The Food and Drug Administration regulates dog food, and in many respects as stringently as people food. You've probably seen "AAFCO" mentioned on pet food labels. This organization, the Association of American Feed Control Officials has no official powers, but it sets nutritional and labeling standard recommendations.
The US Food and Drug Administration, or FDA, is the government organization charged with the hefty task of monitoring all the edibles and pharmaceuticals people enjoy; it also sets and enforces regulations for dog food. It ensures everything you buy to feed your four-legged friend is safe for consumption, manufactured in sanitary conditions, free of anything considered dangerous and labeled accurately. It also defines some of the terminology that often appears on dog food labels. However, the FDA doesn't approve pooch food before it hits the shelves.
The FDA insists labels on all dog food identify the product and its ingredients in descending order by weight, as well as the manufacturer's name and address. The label also has to define the quantity of food and the guaranteed analysis of crude protein, fat, fiber and moisture. It should also indicate what life stage the food is nutritionally balanced for and provide general feeding instructions.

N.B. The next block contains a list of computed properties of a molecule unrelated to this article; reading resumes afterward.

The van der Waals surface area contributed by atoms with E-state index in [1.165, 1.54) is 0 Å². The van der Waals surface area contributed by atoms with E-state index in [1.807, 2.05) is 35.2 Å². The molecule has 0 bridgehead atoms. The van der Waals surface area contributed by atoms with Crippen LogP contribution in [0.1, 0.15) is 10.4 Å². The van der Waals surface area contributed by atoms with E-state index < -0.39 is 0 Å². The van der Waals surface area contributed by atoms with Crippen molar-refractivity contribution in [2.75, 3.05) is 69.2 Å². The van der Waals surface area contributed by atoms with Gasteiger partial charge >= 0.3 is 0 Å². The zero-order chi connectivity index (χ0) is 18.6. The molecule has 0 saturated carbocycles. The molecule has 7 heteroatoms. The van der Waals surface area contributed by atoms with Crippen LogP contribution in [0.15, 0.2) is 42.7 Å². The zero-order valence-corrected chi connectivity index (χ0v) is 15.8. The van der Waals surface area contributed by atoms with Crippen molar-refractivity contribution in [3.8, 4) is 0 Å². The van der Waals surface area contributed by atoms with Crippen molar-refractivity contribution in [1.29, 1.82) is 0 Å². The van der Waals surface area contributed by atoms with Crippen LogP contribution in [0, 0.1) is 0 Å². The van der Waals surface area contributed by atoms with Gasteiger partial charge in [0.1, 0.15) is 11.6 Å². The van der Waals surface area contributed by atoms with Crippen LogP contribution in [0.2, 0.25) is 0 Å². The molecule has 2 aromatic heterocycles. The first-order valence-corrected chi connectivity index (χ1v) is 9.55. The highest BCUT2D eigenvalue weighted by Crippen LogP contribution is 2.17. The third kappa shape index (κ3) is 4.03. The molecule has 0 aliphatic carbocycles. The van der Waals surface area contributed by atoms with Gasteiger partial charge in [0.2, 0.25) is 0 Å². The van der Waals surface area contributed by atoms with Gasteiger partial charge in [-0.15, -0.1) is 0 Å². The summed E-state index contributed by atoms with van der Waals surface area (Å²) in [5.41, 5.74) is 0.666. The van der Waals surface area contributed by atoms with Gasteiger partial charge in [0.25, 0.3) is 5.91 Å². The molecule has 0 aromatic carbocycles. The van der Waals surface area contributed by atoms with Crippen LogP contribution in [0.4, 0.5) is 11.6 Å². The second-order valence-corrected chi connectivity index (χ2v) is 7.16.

The FDA watches your back when it comes to dog food claims about helping with health conditions, providing low levels of certain nutrients or being specially formulated to do one thing or another. These sorts of claims must be clinically demonstrated to fit FDA standards, and the organization creates definitions for somewhat subjective terms like "low" and even seemingly objective terms like "100%."
AAFCO Nutrient Profiles
The Association of American Feed Control Officials, or AAFCO, sets nutrient profiles for dog food. These represent the minimum recommended quantities of all essential nutrients a serving of dog food needs to provide for a pooch in a particular life stage. This organization doesn't regulate, test, approve or certify any pet food, though; it's up to manufacturers and the FDA to ensure a food satisfies a claim. If a dog food meets the complete nutrient profile for a certain life stage, the label must use the phrase "[Name of product] is formulated to meet the nutritional levels established by the AAFCO Dog Food Nutrient Profiles for [life stage]."
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